The Web ad, produced in-house and located on dnc.org, riffs off the controversy regarding eavesdropping of phone calls and e-mail messages by the National Security Agency. The spot features Mr. Bush making various statements about the Constitution, including taking the presidential oath of office from former Chief Justice William Rehnquist and swearing to “defend and protect the Constitution of the United States. So help me God.”
That is immediately followed by 2004 video footage of the president saying, a "wiretap requires a court order" and "constitutional guarantees are in place.”
“Really?” asks the ad, which then shows newspaper headlines, such as one from The New York Times that reads “Bush lets U.S. spy on callers without courts,” before switching to images of Mr. Bush acknowledging the activity and defending it. An image of Mr. Nixon then appears, along with a recording from a 1977 interview he gave, three years after his resignation as president following the Watergate scandal: “When the president does it, that means that it is not illegal,” Mr. Nixon says.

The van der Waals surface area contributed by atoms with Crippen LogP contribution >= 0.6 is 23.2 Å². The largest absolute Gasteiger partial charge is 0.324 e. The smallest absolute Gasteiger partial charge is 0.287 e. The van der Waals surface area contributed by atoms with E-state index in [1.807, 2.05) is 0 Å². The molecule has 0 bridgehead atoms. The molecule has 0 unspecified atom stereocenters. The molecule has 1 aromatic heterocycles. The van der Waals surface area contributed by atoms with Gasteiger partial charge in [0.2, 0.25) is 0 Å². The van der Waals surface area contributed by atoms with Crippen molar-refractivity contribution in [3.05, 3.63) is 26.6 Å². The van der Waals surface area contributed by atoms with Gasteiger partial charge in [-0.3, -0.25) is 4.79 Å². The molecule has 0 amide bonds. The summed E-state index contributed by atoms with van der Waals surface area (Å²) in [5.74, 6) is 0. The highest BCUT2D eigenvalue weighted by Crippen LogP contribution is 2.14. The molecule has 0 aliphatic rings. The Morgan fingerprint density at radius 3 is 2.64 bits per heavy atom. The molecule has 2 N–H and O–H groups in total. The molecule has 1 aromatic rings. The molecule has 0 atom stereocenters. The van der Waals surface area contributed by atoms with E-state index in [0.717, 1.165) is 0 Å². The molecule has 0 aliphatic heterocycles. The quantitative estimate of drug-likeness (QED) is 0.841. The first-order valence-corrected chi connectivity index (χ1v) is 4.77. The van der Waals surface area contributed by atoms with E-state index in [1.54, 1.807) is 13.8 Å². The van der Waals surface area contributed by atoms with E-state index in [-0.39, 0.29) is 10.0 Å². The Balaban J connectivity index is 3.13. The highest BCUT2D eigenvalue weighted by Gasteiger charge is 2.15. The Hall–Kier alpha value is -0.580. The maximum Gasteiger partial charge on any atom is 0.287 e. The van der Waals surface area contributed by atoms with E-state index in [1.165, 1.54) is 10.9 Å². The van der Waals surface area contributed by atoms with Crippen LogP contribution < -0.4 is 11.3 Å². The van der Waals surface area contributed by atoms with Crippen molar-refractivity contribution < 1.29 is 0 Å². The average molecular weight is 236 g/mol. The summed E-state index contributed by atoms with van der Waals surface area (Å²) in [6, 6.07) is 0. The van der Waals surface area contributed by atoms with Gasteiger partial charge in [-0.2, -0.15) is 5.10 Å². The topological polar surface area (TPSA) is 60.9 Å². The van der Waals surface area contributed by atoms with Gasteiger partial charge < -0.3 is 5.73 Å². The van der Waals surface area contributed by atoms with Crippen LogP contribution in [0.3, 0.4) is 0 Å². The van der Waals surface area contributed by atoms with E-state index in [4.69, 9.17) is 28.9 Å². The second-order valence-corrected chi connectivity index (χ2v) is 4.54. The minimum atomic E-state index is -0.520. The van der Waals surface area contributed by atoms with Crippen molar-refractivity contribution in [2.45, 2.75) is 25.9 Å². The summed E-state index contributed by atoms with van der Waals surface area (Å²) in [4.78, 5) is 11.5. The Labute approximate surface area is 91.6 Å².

Democrats said the ad, which ends with the tagline, “America deserves the truth,” is being e-mailed to activists and is part of a larger effort.
Yesterday, DNC General Counsel Joseph Sandler delivered a Freedom of Information Act request signed by the DNC chairman, Vermont Gov. Howard Dean, and more than 160,000 Americans that calls for the Justice Department to release documents describing the legal justification for spying on Americans without a court order.
The Republican National Committee did not immediately return several calls for comment.